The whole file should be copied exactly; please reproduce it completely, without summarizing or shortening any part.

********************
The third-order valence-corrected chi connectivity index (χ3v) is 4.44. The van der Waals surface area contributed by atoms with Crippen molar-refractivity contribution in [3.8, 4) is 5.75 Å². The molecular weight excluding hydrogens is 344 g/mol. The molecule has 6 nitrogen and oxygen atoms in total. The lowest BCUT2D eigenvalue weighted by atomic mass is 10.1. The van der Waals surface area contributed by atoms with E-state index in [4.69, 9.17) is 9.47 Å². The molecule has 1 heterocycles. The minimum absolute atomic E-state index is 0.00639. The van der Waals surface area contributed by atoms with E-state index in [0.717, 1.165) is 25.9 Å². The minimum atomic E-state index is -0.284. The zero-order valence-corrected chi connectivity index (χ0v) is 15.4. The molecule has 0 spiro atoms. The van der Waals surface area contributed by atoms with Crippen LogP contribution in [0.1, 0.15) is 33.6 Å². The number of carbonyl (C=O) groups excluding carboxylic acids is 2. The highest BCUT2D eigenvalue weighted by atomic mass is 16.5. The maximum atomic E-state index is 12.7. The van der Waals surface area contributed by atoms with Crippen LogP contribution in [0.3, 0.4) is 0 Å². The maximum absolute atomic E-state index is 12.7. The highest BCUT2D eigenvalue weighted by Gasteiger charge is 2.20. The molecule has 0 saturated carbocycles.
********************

The third-order valence-corrected chi connectivity index (χ3v) is 4.44. The van der Waals surface area contributed by atoms with Crippen molar-refractivity contribution in [3.8, 4) is 5.75 Å². The molecular weight excluding hydrogens is 344 g/mol. The molecule has 6 nitrogen and oxygen atoms in total. The lowest BCUT2D eigenvalue weighted by atomic mass is 10.1. The van der Waals surface area contributed by atoms with E-state index in [4.69, 9.17) is 9.47 Å². The molecule has 1 heterocycles. The minimum absolute atomic E-state index is 0.00639. The van der Waals surface area contributed by atoms with E-state index in [0.717, 1.165) is 25.9 Å². The minimum atomic E-state index is -0.284. The zero-order valence-corrected chi connectivity index (χ0v) is 15.4. The molecule has 0 spiro atoms. The van der Waals surface area contributed by atoms with Crippen LogP contribution in [0.1, 0.15) is 33.6 Å². The number of carbonyl (C=O) groups excluding carboxylic acids is 2. The highest BCUT2D eigenvalue weighted by atomic mass is 16.5. The maximum atomic E-state index is 12.7. The van der Waals surface area contributed by atoms with Crippen LogP contribution in [0.3, 0.4) is 0 Å². The maximum absolute atomic E-state index is 12.7. The highest BCUT2D eigenvalue weighted by Gasteiger charge is 2.20. The molecule has 0 saturated carbocycles.